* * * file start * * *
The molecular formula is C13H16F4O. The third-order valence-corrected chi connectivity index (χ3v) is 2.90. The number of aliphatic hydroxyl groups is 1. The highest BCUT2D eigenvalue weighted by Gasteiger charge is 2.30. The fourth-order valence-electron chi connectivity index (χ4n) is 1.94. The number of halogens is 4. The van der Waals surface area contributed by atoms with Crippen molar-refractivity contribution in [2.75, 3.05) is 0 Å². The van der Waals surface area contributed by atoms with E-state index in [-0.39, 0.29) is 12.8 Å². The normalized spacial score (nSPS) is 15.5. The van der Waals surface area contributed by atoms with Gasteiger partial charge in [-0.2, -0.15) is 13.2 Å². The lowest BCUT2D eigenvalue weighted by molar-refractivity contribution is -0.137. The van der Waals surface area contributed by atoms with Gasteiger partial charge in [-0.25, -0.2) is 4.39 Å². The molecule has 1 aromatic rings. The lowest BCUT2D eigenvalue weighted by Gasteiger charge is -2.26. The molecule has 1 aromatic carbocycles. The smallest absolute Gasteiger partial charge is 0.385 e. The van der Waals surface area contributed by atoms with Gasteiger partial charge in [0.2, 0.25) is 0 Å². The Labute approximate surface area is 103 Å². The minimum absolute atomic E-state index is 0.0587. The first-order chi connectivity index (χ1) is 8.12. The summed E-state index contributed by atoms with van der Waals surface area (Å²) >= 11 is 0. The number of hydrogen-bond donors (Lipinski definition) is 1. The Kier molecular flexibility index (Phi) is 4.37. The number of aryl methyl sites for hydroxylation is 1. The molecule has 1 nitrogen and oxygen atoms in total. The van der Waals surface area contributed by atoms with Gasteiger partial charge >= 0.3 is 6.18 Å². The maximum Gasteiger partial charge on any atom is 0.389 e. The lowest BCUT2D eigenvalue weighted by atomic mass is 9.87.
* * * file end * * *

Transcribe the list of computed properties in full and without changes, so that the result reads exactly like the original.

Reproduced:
The molecular formula is C13H16F4O. The third-order valence-corrected chi connectivity index (χ3v) is 2.90. The number of aliphatic hydroxyl groups is 1. The highest BCUT2D eigenvalue weighted by Gasteiger charge is 2.30. The fourth-order valence-electron chi connectivity index (χ4n) is 1.94. The number of halogens is 4. The van der Waals surface area contributed by atoms with Crippen molar-refractivity contribution in [2.75, 3.05) is 0 Å². The van der Waals surface area contributed by atoms with E-state index in [-0.39, 0.29) is 12.8 Å². The normalized spacial score (nSPS) is 15.5. The van der Waals surface area contributed by atoms with Gasteiger partial charge in [-0.2, -0.15) is 13.2 Å². The lowest BCUT2D eigenvalue weighted by molar-refractivity contribution is -0.137. The van der Waals surface area contributed by atoms with Gasteiger partial charge in [-0.25, -0.2) is 4.39 Å². The molecule has 1 aromatic rings. The lowest BCUT2D eigenvalue weighted by Gasteiger charge is -2.26. The molecule has 1 aromatic carbocycles. The smallest absolute Gasteiger partial charge is 0.385 e. The van der Waals surface area contributed by atoms with Gasteiger partial charge in [0.2, 0.25) is 0 Å². The Labute approximate surface area is 103 Å². The minimum absolute atomic E-state index is 0.0587. The first-order chi connectivity index (χ1) is 8.12. The summed E-state index contributed by atoms with van der Waals surface area (Å²) >= 11 is 0. The number of hydrogen-bond donors (Lipinski definition) is 1. The Kier molecular flexibility index (Phi) is 4.37. The number of aryl methyl sites for hydroxylation is 1. The molecule has 1 nitrogen and oxygen atoms in total. The van der Waals surface area contributed by atoms with Gasteiger partial charge >= 0.3 is 6.18 Å². The maximum Gasteiger partial charge on any atom is 0.389 e. The lowest BCUT2D eigenvalue weighted by atomic mass is 9.87.